In a further example of complementary contrast, I designed bands for a couple with minimalist style. Her ring had a princess-cut diamond bezel set on the diagonal. The stone bridges a flat band that has a wider tapered white gold half overlaying a narrower tapered yellow gold extension. To add further contrast, the bezel of the diamond is half yellow gold (on the white side) and half white gold (on the yellow side). His band simply reversed the colour positions, with overlapped yellow and white gold sans diamond.
I used the technique of casting yellow gold into a pierced platinum base ring for bands for two men. They had ties to New Zealand and gave me a reproduction of a Maori motif depicting two stylized male figures side by side, holding a paddle above their heads. This graphic design worked well to give a subtle reinforcement of the symbolism of their union and life together. One of the couple chose to have a scattering of natural fancy colour diamonds flush set into the band, while the other was left plain.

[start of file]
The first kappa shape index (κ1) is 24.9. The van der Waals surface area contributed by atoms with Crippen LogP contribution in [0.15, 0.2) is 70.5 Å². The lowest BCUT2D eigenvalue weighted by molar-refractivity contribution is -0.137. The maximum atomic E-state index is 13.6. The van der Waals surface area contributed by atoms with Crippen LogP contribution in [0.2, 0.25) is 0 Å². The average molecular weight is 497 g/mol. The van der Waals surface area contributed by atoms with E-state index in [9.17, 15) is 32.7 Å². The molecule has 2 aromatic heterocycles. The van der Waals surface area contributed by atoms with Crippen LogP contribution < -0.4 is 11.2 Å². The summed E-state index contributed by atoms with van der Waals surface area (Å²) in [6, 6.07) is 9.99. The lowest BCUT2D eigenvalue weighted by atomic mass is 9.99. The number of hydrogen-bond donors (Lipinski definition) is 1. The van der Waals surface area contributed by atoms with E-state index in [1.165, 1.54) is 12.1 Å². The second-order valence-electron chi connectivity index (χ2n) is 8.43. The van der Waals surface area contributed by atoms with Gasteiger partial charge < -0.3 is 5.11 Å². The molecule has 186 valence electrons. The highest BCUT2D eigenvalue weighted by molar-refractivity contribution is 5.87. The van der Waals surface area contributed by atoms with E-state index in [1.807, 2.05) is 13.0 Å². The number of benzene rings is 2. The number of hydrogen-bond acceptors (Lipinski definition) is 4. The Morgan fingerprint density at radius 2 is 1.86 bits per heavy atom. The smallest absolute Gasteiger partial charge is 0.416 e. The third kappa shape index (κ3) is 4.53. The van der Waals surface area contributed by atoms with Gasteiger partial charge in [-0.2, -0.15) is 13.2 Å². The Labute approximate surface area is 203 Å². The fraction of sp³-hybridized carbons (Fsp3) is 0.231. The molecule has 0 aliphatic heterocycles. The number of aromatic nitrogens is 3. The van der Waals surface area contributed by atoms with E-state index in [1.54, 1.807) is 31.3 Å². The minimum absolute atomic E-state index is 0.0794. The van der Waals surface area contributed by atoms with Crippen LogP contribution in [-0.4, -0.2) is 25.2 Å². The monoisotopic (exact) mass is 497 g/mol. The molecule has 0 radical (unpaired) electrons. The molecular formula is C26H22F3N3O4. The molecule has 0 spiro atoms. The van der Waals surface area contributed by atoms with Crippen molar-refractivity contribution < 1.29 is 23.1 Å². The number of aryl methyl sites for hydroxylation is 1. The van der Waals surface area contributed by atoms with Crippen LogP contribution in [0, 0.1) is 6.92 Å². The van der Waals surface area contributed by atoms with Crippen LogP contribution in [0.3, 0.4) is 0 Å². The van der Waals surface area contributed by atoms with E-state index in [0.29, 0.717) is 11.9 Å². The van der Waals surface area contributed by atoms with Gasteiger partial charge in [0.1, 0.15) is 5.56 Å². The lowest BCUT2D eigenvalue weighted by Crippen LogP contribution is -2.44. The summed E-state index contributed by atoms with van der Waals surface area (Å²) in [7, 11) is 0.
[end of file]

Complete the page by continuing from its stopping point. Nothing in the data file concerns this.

Another set ventured further from the matching of wedding rings while still trying to maintain some common thread. Hers has a solitaire round diamond channel set between two offset S-curved raised rims. His band also has the S curves, but they are reduced and used to hold a slice of Gibeon meteorite. We left the original, natural surface crust (created when the meteor hurtled through our atmosphere on its way to earth) to give a rugged, masculine touch.
For another couple, wide matching platinum bands—also in the smooth, curved offset form—were each pavé set with a sinuous line of tiny diamonds. Hers were white stones and his were black diamonds—another way to match while still giving individuality.
Creating a perfect fit
Somewhat more complex were bands for a couple who not only had very different finger sizes (he was size 12 and she was size 5), but also shared an interest in nature. They still wanted personalization, so her narrow ring had intertwined branches with realistic birch leaves, while his wider band had greater scope for the twined branches, with sprigs of pine needles interspersed.